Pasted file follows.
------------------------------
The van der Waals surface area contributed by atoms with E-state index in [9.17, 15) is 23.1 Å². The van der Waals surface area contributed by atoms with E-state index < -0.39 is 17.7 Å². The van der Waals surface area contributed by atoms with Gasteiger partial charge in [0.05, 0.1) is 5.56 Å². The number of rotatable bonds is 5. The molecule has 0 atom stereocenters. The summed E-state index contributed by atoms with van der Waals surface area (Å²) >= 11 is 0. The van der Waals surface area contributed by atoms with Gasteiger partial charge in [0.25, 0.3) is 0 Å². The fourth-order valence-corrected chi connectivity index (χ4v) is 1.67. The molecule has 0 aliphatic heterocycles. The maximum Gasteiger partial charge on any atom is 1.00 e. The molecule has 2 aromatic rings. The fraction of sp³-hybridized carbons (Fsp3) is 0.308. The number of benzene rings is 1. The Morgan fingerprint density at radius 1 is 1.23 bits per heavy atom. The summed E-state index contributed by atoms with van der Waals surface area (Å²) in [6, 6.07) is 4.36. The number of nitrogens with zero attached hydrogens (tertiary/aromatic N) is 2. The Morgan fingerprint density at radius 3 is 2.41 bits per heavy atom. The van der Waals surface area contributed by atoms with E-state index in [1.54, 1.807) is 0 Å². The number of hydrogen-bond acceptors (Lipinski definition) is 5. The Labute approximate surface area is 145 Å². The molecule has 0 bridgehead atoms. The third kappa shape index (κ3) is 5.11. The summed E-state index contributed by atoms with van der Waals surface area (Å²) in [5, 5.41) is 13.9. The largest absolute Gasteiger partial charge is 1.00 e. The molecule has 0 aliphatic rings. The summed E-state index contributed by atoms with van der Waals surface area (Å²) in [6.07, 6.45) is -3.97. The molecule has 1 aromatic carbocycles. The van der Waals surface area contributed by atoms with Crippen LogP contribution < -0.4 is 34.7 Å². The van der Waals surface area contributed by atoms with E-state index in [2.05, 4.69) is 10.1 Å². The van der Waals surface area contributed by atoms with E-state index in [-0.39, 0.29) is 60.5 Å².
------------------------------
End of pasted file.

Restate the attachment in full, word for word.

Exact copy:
The van der Waals surface area contributed by atoms with E-state index in [9.17, 15) is 23.1 Å². The van der Waals surface area contributed by atoms with E-state index < -0.39 is 17.7 Å². The van der Waals surface area contributed by atoms with Gasteiger partial charge in [0.05, 0.1) is 5.56 Å². The number of rotatable bonds is 5. The molecule has 0 atom stereocenters. The summed E-state index contributed by atoms with van der Waals surface area (Å²) >= 11 is 0. The van der Waals surface area contributed by atoms with Gasteiger partial charge in [0.25, 0.3) is 0 Å². The fourth-order valence-corrected chi connectivity index (χ4v) is 1.67. The molecule has 0 aliphatic heterocycles. The maximum Gasteiger partial charge on any atom is 1.00 e. The molecule has 2 aromatic rings. The fraction of sp³-hybridized carbons (Fsp3) is 0.308. The number of benzene rings is 1. The Morgan fingerprint density at radius 1 is 1.23 bits per heavy atom. The summed E-state index contributed by atoms with van der Waals surface area (Å²) in [6, 6.07) is 4.36. The number of nitrogens with zero attached hydrogens (tertiary/aromatic N) is 2. The Morgan fingerprint density at radius 3 is 2.41 bits per heavy atom. The van der Waals surface area contributed by atoms with E-state index in [1.54, 1.807) is 0 Å². The number of hydrogen-bond acceptors (Lipinski definition) is 5. The Labute approximate surface area is 145 Å². The molecule has 0 bridgehead atoms. The third kappa shape index (κ3) is 5.11. The summed E-state index contributed by atoms with van der Waals surface area (Å²) in [5, 5.41) is 13.9. The largest absolute Gasteiger partial charge is 1.00 e. The molecule has 0 aliphatic rings. The summed E-state index contributed by atoms with van der Waals surface area (Å²) in [6.07, 6.45) is -3.97. The molecule has 1 aromatic carbocycles. The van der Waals surface area contributed by atoms with Crippen LogP contribution < -0.4 is 34.7 Å². The van der Waals surface area contributed by atoms with E-state index in [2.05, 4.69) is 10.1 Å². The van der Waals surface area contributed by atoms with E-state index in [-0.39, 0.29) is 60.5 Å².